Members of the Cowichan Tribes and other Indigenous communities affected by drinking-water advisories may be able to make a claim for compensation.
Last year, the courts approved a settlement between Canada and First Nations who were subject to a drinking water advisory that lasted at least one year between Nov. 20, 1995, and June 20, 2021.
The deadline for individuals to submit a claim is March 7.
The settlement includes compensation for affected First Nations and eligible individuals, as well as commitments to fund the construction, operation and maintenance of infrastructure needed to provide regular access to clean, safe drinking water in homes in a quantity sufficient for everyday use, according to a statement from organizers of The First Nations Drinking Water Settlement.
“We are encouraging individuals to submit a claim for compensation as soon as possible and are offering real support to help them in the process,” class counsel Darian Baskatawang said in the statement.
To be eligible for compensation, claimants must be a member of a First Nation, and have been affected by a drinking water advisory — boil water, do not consume or do not use — that lasted at least a year between Nov. 20, 1995, and June 20, 2021.
Anyone with questions about the claims process and assistance with the claim form can contact the administrator toll-free at 1-833-252-4220.
Class counsel is available at no cost to provide answers to legal questions related to the settlement or assistance with making a claim for specified injuries at email@example.com and toll-free at 1-833-265-7589 .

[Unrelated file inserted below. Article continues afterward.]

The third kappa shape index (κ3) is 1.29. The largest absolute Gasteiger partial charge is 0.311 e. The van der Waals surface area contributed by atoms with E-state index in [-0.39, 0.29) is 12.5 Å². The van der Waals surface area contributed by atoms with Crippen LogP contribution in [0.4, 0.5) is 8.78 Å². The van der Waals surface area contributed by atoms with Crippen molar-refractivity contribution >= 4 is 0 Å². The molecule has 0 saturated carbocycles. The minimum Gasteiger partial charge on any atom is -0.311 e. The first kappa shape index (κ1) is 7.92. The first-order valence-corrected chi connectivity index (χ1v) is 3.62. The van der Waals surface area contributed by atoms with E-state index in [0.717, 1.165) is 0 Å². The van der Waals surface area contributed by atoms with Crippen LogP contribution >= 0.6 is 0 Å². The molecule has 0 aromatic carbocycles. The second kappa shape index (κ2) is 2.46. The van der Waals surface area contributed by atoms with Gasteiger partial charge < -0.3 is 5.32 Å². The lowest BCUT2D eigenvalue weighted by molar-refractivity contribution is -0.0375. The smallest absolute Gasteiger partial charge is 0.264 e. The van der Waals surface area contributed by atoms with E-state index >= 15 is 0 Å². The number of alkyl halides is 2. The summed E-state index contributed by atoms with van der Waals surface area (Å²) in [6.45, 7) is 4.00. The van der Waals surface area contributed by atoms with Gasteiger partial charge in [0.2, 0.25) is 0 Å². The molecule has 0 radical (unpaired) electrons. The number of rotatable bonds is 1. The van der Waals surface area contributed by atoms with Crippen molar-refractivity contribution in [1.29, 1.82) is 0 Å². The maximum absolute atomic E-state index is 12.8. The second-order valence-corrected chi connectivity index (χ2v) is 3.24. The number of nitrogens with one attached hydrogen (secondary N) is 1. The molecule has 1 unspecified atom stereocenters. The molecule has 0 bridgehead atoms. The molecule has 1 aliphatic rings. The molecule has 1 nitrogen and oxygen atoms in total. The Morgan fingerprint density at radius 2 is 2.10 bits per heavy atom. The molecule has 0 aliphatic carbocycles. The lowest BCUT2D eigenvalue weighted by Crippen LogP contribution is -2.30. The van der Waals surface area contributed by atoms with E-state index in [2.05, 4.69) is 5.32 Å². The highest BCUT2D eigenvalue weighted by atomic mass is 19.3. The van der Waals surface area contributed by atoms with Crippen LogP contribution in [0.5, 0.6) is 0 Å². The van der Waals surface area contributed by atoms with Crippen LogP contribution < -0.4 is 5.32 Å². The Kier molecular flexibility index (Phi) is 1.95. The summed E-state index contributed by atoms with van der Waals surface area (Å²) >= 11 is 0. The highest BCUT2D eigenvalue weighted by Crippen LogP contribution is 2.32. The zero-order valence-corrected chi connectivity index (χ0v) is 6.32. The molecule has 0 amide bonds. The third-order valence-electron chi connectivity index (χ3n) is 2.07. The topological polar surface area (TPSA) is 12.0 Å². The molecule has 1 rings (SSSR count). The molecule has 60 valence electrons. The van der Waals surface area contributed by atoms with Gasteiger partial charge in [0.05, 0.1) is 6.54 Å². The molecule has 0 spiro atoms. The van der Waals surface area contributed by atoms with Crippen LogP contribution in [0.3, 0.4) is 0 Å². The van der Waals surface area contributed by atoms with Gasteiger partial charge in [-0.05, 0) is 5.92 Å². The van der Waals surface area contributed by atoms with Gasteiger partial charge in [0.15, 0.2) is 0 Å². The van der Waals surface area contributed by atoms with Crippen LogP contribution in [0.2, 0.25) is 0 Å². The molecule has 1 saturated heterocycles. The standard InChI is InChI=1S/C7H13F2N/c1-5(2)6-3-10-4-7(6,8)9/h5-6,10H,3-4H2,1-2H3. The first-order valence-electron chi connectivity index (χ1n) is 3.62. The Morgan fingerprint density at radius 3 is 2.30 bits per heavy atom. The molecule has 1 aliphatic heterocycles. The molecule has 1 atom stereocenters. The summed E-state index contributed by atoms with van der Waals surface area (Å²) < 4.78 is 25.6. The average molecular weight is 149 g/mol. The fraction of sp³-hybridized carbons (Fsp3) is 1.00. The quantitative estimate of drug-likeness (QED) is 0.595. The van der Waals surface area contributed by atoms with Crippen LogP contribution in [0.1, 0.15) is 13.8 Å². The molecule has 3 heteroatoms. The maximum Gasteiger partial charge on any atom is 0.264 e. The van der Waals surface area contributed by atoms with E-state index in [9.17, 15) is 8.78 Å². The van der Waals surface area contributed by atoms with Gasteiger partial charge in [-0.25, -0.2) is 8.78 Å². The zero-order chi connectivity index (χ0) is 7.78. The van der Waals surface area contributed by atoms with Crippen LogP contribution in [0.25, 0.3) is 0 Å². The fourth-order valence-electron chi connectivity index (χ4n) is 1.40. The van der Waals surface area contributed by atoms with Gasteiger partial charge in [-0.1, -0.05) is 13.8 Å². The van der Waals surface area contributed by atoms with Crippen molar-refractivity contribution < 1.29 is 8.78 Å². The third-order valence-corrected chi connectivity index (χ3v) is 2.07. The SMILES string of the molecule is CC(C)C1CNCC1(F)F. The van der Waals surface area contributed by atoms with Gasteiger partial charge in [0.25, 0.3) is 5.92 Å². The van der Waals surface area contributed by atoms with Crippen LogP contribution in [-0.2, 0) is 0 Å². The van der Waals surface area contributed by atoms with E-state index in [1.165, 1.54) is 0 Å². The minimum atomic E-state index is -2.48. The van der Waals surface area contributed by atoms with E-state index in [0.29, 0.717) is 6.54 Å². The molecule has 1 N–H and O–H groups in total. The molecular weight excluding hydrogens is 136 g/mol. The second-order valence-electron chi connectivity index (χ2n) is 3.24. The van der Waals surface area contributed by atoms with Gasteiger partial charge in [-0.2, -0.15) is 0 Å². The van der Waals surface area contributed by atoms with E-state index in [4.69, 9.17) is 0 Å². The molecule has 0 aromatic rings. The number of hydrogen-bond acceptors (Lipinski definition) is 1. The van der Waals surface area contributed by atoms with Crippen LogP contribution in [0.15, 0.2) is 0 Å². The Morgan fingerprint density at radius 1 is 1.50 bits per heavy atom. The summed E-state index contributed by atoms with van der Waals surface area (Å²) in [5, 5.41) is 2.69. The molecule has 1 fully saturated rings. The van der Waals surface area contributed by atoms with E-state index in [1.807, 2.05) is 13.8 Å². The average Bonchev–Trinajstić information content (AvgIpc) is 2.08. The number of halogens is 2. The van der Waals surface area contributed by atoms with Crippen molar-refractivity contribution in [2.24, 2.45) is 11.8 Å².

Organizers are also providing emotional support via Hope for Wellness toll-free at 1-855-242-3310, 24 hours a day, seven days a week or by online chat at hopeforwellness.ca
A list and map of the affected First Nations is available, along with more information on the settlement and the claim process, at firstnationsdrinkingwater.ca.
Last summer, Cowichan Tribes completed the Indian Road Water Project, providing clean city water to 27 homes that had previously been subject to a “do not consume” order because of arsenic in well water.
The Tommy Road Water Supply project was completed in 2018, connecting up with City of Duncan water, with funding from the federal government. Another project, the Riverbottom Road Water Supply, is in the design phase, according to the Cowichan Tribes’ website.
Before the recent projects, Cowichan Tribes told the Environment Ministry in 2010 that 90% of the 50 wells, including 10 community wells, on its reserve lands were subject to boil-water advisories.
— With files from the Times Colonist